Ambitious ten-year collaborative strategy targets strong growth against Brexit impacts.
An industry-led strategy which aims for a 25% increase in turnover for Scotland’s food and drink sector by 2028 has been published.
Sustaining Scotland, Supplying the World: a strategy for Scotland’s food and drink industry has been developed by the Scotland Food & Drink Partnership, which brings government and industry together to further the interests of the sector.
The strategy aims to support the sector to grow faster than similarly sized competitors, such as Ireland and Norway. The Scotland Food & Drink Partnership projects it could support a 25% increase in turnover for the sector by 2028 – from a projected £16 billion to £20 billion.
Actions include restoring promotional activity to pre-pandemic levels to reach new markets, and recruiting and retaining a highly skilled workforce to adapt and tackle skills shortages in the sector.
First Minister Humza Yousaf launched the strategy and announced £5 million Scottish Government funding during the 2023 Royal Highland Show. Industry will contribute a further £1 million, bringing total funding for year one of the strategy to £6 million.
The launch takes place seven years to the day since the UK voted to leave the EU, which has caused significant setbacks for the Scottish food and drink sector. Scottish Government analysis, published today, indicates Brexit is the main cause of difficulties in trading overseas for 44% of businesses in Scotland, and responsible for a third of food price inflation, currently at a 45-year high.
Previous figures from Scotland Food & Drink Partnership have also shown that in January 2022 food manufacturing industries faced a shortfall of at least 10,000 workers, with impacts particularly notable on soft fruit, horticulture and seasonal vegetable production, making attracting new talent to the sector a priority for the strategy.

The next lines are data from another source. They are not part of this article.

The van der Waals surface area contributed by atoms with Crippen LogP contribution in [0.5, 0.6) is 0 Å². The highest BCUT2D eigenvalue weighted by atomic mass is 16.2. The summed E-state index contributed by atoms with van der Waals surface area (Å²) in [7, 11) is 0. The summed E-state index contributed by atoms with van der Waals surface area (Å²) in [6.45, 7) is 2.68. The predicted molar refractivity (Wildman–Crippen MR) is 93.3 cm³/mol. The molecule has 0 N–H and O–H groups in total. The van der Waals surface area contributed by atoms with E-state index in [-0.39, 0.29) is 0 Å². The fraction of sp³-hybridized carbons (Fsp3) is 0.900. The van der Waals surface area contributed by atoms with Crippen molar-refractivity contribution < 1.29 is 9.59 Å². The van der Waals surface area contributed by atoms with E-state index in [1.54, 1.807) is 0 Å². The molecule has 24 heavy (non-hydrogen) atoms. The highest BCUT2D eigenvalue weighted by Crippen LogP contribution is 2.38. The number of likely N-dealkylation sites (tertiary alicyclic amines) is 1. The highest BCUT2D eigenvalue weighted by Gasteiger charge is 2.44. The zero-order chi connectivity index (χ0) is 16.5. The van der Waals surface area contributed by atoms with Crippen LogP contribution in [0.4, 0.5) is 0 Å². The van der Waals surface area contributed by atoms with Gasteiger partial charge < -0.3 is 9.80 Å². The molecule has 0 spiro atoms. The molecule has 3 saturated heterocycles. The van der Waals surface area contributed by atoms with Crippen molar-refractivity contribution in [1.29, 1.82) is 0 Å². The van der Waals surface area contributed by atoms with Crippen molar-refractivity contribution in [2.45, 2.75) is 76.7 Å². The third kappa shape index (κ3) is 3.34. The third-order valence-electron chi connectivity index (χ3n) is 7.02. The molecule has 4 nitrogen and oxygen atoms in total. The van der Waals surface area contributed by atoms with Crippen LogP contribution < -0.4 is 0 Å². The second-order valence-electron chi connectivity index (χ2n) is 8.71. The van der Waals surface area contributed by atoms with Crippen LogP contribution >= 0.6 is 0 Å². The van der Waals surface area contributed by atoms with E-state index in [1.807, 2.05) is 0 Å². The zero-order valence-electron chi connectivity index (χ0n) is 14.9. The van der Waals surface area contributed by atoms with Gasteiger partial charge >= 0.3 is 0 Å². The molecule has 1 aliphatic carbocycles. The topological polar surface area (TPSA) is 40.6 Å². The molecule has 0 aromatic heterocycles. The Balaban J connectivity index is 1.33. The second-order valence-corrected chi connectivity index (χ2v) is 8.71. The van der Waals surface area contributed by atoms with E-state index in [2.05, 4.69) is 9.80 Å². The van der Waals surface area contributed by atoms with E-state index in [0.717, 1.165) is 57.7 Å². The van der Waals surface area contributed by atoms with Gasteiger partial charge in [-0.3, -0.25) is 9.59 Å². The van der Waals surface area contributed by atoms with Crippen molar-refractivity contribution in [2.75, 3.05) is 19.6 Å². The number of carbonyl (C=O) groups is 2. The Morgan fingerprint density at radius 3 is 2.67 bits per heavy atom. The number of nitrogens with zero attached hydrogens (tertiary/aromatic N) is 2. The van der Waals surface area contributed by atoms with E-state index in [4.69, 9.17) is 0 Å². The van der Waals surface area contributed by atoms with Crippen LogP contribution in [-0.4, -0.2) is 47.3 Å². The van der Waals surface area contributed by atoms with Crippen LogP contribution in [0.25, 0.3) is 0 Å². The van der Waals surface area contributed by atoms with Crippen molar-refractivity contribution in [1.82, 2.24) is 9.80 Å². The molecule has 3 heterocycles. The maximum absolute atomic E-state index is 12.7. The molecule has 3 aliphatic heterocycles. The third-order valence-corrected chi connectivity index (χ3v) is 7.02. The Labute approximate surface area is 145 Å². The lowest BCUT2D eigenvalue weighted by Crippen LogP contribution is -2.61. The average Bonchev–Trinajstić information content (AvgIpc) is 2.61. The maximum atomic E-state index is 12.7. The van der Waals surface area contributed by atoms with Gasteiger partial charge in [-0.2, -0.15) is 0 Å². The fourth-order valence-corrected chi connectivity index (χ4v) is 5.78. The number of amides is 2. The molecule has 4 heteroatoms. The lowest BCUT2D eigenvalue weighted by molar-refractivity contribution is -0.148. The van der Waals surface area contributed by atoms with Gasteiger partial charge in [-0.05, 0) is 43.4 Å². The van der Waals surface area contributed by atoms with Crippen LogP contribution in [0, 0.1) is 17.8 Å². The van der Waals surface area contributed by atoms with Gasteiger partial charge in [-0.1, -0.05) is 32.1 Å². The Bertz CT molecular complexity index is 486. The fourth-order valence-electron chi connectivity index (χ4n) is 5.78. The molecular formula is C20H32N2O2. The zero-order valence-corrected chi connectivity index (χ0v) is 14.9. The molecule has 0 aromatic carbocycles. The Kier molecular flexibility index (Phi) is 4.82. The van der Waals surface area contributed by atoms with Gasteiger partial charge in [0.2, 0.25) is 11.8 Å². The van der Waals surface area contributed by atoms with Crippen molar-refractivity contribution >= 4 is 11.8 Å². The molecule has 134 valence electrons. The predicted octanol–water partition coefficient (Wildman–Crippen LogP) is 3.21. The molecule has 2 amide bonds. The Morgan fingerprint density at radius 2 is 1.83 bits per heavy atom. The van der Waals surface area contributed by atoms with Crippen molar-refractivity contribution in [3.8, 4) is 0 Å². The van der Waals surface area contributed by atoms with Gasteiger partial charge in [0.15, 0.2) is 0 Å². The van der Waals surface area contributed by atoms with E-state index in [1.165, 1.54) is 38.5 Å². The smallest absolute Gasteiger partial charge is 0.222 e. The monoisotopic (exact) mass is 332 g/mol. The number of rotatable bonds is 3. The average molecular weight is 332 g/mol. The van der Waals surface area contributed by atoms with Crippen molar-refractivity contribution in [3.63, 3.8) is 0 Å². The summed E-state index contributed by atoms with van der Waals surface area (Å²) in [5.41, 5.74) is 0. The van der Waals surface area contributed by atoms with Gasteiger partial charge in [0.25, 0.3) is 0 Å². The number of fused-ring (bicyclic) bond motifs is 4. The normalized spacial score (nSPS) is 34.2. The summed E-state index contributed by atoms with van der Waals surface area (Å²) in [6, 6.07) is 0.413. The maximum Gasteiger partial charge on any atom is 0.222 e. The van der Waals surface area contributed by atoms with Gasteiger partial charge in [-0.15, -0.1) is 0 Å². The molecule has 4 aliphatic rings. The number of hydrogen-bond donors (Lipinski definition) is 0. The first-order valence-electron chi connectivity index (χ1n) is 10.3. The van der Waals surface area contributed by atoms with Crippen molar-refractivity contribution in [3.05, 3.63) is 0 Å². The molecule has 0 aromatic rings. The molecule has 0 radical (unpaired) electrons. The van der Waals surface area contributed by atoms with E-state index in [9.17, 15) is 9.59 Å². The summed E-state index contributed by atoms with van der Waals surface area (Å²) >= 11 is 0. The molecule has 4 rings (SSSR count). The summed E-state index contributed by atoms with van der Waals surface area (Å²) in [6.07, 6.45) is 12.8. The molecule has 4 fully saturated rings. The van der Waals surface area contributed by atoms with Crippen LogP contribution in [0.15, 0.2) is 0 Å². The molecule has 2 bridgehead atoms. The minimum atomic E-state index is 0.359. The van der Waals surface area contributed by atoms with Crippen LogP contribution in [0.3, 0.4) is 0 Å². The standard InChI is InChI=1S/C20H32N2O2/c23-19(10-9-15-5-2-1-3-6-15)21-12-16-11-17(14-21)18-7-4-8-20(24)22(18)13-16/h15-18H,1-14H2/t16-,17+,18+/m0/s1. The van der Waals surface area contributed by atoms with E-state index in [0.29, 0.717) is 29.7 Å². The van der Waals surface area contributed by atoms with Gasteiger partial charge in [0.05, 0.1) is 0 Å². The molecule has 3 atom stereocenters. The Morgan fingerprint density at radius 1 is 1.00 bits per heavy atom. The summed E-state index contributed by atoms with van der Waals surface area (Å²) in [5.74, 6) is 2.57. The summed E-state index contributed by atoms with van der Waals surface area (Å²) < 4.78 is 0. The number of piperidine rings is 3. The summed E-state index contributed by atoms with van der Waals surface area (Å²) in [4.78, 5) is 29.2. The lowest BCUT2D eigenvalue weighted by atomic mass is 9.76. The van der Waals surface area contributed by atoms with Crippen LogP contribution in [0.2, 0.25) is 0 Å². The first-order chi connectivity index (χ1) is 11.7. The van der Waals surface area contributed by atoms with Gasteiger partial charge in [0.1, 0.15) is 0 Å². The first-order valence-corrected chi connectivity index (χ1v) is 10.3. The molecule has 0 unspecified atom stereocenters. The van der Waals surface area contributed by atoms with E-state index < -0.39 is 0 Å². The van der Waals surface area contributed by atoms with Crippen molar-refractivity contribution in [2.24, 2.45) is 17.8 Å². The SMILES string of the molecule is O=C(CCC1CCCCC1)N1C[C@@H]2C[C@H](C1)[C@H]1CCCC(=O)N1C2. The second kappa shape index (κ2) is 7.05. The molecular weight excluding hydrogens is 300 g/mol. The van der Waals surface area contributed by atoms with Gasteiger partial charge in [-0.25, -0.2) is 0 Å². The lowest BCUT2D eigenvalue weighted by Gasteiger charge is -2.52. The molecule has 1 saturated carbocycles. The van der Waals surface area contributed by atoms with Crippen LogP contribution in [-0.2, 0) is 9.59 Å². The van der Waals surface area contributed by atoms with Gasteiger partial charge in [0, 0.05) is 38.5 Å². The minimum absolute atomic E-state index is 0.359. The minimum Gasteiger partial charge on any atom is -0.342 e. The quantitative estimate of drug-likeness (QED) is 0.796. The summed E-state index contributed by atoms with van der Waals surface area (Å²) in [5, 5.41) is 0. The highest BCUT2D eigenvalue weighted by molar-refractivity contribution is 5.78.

The First Minister said:
“Brexit has caused very significant problems for our farmers and food and drink industry – for everyone from seafood suppliers to seed potato produces.
“Despite this, the food and drink sector remains a Scottish success story. As an employer – including in rural areas – and an exporter, it is a major contributor to the Scottish Government’s missions of opportunity, equality and community. We are determined to work with the sector to help it succeed, and that’s we’re supporting the food and drink strategy with £5 million this year.
“Government and industry need to collaborate if we are going to attract a skilled workforce, improve productivity, reduce our carbon emissions and market ourselves globally – all of these aims, and many others, require co-ordinated action.”
Chief Executive of Scotland Food and Drink Iain Baxter said:
“The new Scotland Food & Drink Partnership industry strategy will lay the foundations for sustainable growth for one of our country’s most important economic sectors. Sustaining Scotland. Supplying the World is a collaborative strategy that brings together businesses, leadership bodies and government to chart a sustainable and profitable path for the industry.
“Our food and drink sector is a major economic contributor, so having a unifying strategy to drive forward a positive vision for the industry is essential. We have the opportunity to cement ourselves as a world leader in sustainability. That’s sustainability in the widest possible sense – environmental impacts, societal fairness, and economically sustainable.”
Sustaining Scotland, Supplying the World: Scotland’s Food and Drink Strategy replaces Ambition 2030: Industry Strategy for Growth | Scotland Food and Drink and the Food and Drink recoveryplan.pdf (foodanddrink.scot) which supported industry through the COVID-19 pandemic.
The Scotland Food & Drink Partnership will publish a detailed year-one delivery plan shortly, focusing on how businesses across the sector can access and sell to new markets in Scotland and across the world.
£5 million will be provided by Scottish Government in 2023-24 to support year one of the strategy, with further funding to be considered as part of future Scottish Budgets.
Scottish Government Brexit Anniversary briefing highlights:
- food price inflation at a 45 year high with Brexit responsible for an estimated one third of it
- damaged trade with 44% of businesses in Scotland naming Brexit as the main cause of difficulties trading overseas
UK Government issues – Short Life Food Security and Supply Taskforce: report – gov.scot (www.gov.scot) highlighted the need for the UK Government to address immigration rules in relation to particular key sector labour and skills shortages. From a Scotland specific perspective, Scotland Food & Drink reported, in January 2022, that Scotland’s food manufacturing industries have a shortfall of at least 10,000 workers.
Read More: Long-term food and drink stability